Leading by example
The minimum wage law that will come into effect next month does not require bosses to provide paid rest days and meal breaks. As a result, both labour and employer representatives are arguing over its implementation. The Employers' Federation of Hong Kong is blatantly encouraging employers to exploit existing legal loopholes to lower overheads by changing the payment calculations to exclude meal hours and days off and reducing workers' pay and welfare.
The Liberal Party, which claims to represent the business sector, held a forum for bosses of small and medium-sized enterprises to talk about how the wage law would hurt their businesses. As a result, it created a new wave of opposition against the minimum wage law.
The government outsources cleaning and security services to private companies and the contracts that have been awarded are not covered by the new minimum wage law. So, now, all eyes are on the administration to see whether it will take the lead to show the 'proper' way to implement the new policy.
Labour and Welfare Secretary Matthew Cheung Kin-chung recently announced that all government outsourced contracts would cover paid rest days. Also, paid meal breaks were not mandatory and the government would compensate these outsourcing companies for the extra expenses as a result of the decisions.
Not all employers will follow the government's example; they will of course do their best to boost their profit margins. Staff pay is a major overhead and they need to tackle it to protect their profits.
The new wage law does not include paid rest days and meal times so as long as the hourly rate does not go below HK$28 or the total monthly pay is not less than the original monthly payment, the employer will not be deemed as violating the law. But those employers who deliberately change staff contracts from monthly to hourly wages in a bid to reduce costs definitely cross the line and should be condemned.
The government should be praised for employing extraordinary measures in extraordinary circumstances by compensating outsourcing companies for the additional expenses brought about by the new government guidelines. These employers should be grateful, but instead they are demanding the government subsidise them in other areas such as the extra costs in labour insurance and for long service payments. How ridiculous!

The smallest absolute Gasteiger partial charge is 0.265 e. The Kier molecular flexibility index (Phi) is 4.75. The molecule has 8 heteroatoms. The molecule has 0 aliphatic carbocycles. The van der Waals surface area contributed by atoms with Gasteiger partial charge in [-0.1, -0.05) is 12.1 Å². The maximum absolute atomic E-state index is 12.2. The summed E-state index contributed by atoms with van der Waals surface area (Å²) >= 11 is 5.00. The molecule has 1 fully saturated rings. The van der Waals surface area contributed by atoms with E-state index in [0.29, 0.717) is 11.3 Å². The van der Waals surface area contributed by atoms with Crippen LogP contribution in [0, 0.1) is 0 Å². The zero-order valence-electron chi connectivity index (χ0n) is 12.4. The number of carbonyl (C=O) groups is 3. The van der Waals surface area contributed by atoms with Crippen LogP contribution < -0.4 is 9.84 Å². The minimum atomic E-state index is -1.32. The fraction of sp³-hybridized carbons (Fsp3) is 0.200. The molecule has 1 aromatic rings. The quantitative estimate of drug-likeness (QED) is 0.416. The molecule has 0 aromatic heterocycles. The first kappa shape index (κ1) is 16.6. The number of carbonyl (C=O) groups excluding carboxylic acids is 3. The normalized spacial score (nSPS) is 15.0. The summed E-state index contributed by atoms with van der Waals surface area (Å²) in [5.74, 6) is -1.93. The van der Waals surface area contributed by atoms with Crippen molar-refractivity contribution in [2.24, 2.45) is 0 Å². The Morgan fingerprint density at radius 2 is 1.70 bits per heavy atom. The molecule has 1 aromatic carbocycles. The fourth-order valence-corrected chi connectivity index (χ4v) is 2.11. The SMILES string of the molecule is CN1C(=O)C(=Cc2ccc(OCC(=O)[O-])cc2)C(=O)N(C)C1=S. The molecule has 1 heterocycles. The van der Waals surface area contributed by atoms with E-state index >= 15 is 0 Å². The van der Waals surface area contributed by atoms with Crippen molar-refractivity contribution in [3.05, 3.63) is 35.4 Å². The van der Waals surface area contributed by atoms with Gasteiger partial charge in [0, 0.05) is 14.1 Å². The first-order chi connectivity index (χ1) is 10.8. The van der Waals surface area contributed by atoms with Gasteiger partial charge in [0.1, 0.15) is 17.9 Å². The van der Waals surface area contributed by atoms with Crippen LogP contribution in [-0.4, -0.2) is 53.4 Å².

It's true that these outsourcing companies did not budget for the extra costs of the new wage law when they submitted tenders for government contracts a long time ago and therefore should not be forced to absorb these unexpected expenses. But, in future contracts, these extra costs will be included, and thus these companies will have no reason to demand the government subsidise them then.
The minimum wage law is a reality. Those who insist on denying this fact of life by arguing that the law will create unemployment and reduce the employability of older and disabled workers are bending the truth and being unreasonable.
Honestly speaking, many companies have hired disabled workers only to project a better corporate image rather than giving these people opportunities because, very often, these employees are paid below-market rates.
Now with the wage law imminent, some employers have said that if they have to pay disabled workers the same rates as abled workers, they will prefer not to use them. Consequently, there are now suggestions to introduce an evaluation system to protect disabled workers' right to work.
Fast food giant McDonald's said it would implement equal pay for all employees while local fast food chains - Cafe de Coral and Fairwood - said their staff would continue to enjoy paid rest days, meals and lunch breaks. These are all good examples to follow. Those ruthless bosses, who still insist that disabled workers are not entitled to equal pay, are depriving the underprivileged of their right to work, and hence their right to a reasonable level of living.
Albert Cheng King-hon is a political commentator